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Specific Houseplants

Are Ponytail Palms Safe for Cats?


6 min read

Picking the right houseplants for your living space can be tricky, and finding ones that are pet-friendly is even harder.

While dogs like to laze around in the house, those who love cats know they are rather curious. With a feisty pet that loves to explore every nook and corner, it’s important not to keep any poisonous plants in the house.

Ponytail palms are extremely common houseplants, with their cascading leaves and bulbous caudex. Other common names include Elephant’s Foot Tree and Bottle Palm. They make fantastic home decor as they’re slow-growers, low-maintenance, and can live for decades.

But the question remains: is ponytail palm toxic to cats and other furry friends? Read on to find out.

Is Ponytail Palm Toxic To Cats?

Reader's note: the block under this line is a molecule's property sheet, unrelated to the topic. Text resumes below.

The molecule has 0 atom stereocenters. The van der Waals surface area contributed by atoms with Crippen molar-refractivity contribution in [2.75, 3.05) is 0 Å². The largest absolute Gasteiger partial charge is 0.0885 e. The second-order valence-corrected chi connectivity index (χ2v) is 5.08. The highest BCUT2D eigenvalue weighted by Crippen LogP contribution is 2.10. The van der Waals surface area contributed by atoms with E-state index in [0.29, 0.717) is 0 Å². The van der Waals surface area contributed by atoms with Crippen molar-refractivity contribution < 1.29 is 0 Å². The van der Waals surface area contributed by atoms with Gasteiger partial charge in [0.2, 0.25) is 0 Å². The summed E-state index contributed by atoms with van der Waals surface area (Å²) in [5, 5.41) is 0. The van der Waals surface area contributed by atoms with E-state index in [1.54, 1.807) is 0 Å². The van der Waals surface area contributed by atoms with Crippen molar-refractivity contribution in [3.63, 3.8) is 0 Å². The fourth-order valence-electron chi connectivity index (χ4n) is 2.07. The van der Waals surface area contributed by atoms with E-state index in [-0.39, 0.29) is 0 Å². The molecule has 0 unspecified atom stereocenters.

Beaucarnea recurvata and pets
Ponytail palm isn’t poisonous to dogs and cats. Source: Blumenbiene

In many houseplants, toxicity lies beneath their exterior. One houseplant might have toxic sap that oozes out when the stem breaks. Others carry toxins in their leaves, which can make a mere contact poisonous to both dogs and cats. Others require cats and dogs to ingest plant material for the poisonous elements to affect your pet.

Luckily, according to the American Society for the Prevention of Cruelty to Animals (ASPCA), ponytail palm is non-toxic to cats, dogs, and horses. They’re small, light-weight, slow-growing, and fun houseplants that can be kept on coffee tables or near a window for maximum sunlight.

When in doubt, I always turn to the ASPCA for plants safe for cats, because they’ve correlated all common plants (like the spider plant) with available toxicity data to see which truly affect your cats and dogs. And they put it all in one huge list post with tags and names, so you can go back time and time again for reference.

In short: ponytail palm is completely safe around pets and children. With a dramatic, sculptural look, they can easily take center stage in your living room. The leaves, stem, and the trunk are all non-poisonous. Now that we’ve cleared the air, feel free to care for them in your home!